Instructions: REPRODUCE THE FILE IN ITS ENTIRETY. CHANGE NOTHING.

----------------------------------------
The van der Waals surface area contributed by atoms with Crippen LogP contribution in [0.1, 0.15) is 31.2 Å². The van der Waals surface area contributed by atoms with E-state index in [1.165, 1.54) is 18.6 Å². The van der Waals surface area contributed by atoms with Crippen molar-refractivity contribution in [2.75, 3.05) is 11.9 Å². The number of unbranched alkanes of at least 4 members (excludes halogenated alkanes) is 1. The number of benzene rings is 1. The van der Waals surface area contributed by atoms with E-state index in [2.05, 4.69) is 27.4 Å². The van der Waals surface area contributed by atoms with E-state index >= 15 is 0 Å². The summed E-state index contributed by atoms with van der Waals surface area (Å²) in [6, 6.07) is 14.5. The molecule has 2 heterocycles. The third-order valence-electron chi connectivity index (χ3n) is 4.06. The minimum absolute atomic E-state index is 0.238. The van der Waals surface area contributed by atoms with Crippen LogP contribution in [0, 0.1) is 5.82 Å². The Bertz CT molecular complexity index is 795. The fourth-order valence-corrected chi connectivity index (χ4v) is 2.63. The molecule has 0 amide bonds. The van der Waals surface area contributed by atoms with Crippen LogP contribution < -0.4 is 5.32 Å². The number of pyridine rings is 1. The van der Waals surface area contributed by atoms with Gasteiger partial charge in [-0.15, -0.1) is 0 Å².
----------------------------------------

The van der Waals surface area contributed by atoms with Crippen LogP contribution in [0.1, 0.15) is 31.2 Å². The van der Waals surface area contributed by atoms with E-state index in [1.165, 1.54) is 18.6 Å². The van der Waals surface area contributed by atoms with Crippen molar-refractivity contribution in [2.75, 3.05) is 11.9 Å². The number of unbranched alkanes of at least 4 members (excludes halogenated alkanes) is 1. The number of benzene rings is 1. The van der Waals surface area contributed by atoms with E-state index in [2.05, 4.69) is 27.4 Å². The van der Waals surface area contributed by atoms with E-state index >= 15 is 0 Å². The summed E-state index contributed by atoms with van der Waals surface area (Å²) in [6, 6.07) is 14.5. The molecule has 2 heterocycles. The third-order valence-electron chi connectivity index (χ3n) is 4.06. The minimum absolute atomic E-state index is 0.238. The van der Waals surface area contributed by atoms with Crippen LogP contribution in [0, 0.1) is 5.82 Å². The Bertz CT molecular complexity index is 795. The fourth-order valence-corrected chi connectivity index (χ4v) is 2.63. The molecule has 0 amide bonds. The van der Waals surface area contributed by atoms with Crippen LogP contribution < -0.4 is 5.32 Å². The number of pyridine rings is 1. The van der Waals surface area contributed by atoms with Gasteiger partial charge in [-0.15, -0.1) is 0 Å².